Three examples of how to approach a game in terms of the experience rather than one individual aspect. The key is to see what kind of experience the game is attempting to create and how all of the elements work towards that goal.

VIII. Factions of Gaming

The terms casual, hardcore, or ex-core are not really consumer groups, they’re philosophies about the purpose of video games. Casual players think a game should be fun. Hardcore think a game should be replayable and ex-core think the experience is what’s important. All 3 views have serious flaws. I probably would’ve been better off calling them something else, a lot of interesting stuff happens in the comments on this one. The point was to criticize the philosophies, not the groups.

IX. Flaws in Criticism Today

The culture of reviews is not the same thing as critically analyzing a game. Making jokes is fine but try to remember they still need to make a point. Most importantly of all, don’t create a bunch of pre-defined rules that inhibit people from experimenting or discovering new games. We need to give good feedback and proper explanations to reviewers so that games can get better.

X. Evaluating Game Experiences

Looking at a game experience means evaluating how the game allows you to express yourself in an experience. We have to ask ourselves what that experience is for and how can it best be used.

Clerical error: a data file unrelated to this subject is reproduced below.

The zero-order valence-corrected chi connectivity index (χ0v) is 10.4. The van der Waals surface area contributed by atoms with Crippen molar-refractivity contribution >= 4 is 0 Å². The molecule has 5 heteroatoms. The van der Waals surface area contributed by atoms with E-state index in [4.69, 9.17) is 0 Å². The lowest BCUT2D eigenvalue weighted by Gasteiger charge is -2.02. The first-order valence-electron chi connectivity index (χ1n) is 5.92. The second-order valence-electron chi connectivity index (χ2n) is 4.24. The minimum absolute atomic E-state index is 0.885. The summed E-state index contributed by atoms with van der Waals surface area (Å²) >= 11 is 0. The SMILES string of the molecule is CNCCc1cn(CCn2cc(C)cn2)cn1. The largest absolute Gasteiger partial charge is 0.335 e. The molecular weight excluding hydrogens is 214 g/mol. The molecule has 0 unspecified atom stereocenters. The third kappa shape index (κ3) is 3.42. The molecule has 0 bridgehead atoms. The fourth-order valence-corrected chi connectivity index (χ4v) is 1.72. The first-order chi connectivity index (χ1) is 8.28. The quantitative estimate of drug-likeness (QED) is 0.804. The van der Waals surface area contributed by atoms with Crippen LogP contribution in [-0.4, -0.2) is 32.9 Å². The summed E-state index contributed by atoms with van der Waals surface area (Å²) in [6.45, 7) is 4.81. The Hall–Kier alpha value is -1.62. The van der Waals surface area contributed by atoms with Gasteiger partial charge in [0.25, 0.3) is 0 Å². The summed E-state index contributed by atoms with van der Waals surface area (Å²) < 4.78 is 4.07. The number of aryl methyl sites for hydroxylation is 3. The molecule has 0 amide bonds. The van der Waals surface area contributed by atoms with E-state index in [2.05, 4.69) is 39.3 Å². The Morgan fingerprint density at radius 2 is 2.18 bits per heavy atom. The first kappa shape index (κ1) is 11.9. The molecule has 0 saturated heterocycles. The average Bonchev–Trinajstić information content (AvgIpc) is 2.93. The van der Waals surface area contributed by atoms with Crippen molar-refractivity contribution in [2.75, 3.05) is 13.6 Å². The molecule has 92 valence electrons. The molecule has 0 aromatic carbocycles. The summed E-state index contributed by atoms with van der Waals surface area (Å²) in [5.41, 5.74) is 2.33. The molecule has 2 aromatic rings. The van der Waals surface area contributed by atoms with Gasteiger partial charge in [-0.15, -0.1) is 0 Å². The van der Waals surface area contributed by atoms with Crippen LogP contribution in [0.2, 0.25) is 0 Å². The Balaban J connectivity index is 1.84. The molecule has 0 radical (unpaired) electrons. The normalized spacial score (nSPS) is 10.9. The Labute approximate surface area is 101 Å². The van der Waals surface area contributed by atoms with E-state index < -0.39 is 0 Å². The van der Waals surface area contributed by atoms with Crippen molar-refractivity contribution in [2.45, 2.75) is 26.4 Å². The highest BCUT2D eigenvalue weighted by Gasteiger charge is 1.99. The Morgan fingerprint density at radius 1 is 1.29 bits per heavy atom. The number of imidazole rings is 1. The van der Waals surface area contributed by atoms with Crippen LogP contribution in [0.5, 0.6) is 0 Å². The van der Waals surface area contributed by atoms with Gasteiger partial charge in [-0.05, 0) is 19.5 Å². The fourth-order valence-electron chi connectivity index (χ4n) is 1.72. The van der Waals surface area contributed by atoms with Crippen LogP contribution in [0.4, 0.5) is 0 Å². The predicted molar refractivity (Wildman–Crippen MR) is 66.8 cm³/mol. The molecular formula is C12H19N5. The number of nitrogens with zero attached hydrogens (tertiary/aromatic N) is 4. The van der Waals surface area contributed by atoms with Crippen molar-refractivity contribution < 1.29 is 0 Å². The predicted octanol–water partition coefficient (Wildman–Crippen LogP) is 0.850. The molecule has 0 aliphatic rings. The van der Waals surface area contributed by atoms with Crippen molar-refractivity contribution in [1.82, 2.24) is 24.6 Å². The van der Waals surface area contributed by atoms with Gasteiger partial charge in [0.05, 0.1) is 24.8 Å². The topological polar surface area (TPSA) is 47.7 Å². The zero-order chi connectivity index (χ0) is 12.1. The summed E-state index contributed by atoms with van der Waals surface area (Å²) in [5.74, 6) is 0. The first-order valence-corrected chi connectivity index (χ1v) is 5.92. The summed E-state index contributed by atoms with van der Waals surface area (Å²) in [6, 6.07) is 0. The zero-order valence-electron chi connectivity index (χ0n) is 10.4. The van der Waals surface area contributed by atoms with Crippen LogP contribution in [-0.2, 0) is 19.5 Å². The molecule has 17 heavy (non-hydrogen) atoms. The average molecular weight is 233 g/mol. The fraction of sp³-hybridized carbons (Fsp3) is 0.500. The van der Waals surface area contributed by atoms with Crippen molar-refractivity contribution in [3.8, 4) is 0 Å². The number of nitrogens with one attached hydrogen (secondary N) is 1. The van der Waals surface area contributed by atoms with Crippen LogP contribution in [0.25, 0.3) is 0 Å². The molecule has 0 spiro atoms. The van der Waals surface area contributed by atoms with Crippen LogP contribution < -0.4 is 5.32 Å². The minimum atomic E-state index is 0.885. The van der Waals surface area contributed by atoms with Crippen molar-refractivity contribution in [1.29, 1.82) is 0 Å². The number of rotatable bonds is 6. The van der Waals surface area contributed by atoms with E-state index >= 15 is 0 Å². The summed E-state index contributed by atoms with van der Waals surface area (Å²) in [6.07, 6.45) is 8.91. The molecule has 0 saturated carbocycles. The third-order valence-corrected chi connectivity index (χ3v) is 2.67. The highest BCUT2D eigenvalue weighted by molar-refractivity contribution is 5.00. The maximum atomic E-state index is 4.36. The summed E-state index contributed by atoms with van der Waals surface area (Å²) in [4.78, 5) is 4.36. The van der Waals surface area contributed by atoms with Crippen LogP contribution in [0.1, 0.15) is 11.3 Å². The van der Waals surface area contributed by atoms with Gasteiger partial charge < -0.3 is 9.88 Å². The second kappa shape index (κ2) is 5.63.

In Americana music the present is female. Two-thirds of our year-end list is comprised of albums by women. Here, then, are the women (and a few men) who represented the best in Americana in 2017.

If a single moment best illustrates the current divide between Americana music and mainstream country music, it was Sturgill Simpson busking in the street outside the CMA Awards in Nashville. While Simpson played his guitar and sang in a sort of renegade-outsider protest, Garth Brooks was onstage lip-syncindg his way to Entertainer of the Year. Americana music is, of course, a sprawling range of roots genres that incorporates traditional aspects of country, blues, soul, bluegrass, etc., but often represents an amalgamation or reconstitution of those styles. But one common aspect of the music that Simpson appeared to be championing during his bit of street theater is the independence, artistic purity, and authenticity at the heart of Americana music. Clearly, that spirit is alive and well in the hundreds of releases each year that could be filed under Americana's vast umbrella.

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Features

The Best Country Music of 2017

still from Midland "Drinkin' Problem" video

There are many fine country musicians making music that is relevant and affecting in these troubled times. Here are ten of our favorites.

Year to year, country music as a genre sometimes seems to roll on without paying that much attention to what's going on in the world (with the exception of bro-country singers trying to adopt the latest hip-hop slang). That can feel like a problem in a year when 58 people are killed and 546 are injured by gun violence at a country-music concert – a public-relations issue for a genre that sees many of its stars outright celebrating the NRA. Then again, these days mainstream country stars don't seem to do all that well when they try to pivot quickly to comment on current events – take Keith Urban's muddled-at-best 2017 single "Female", as but one easy example.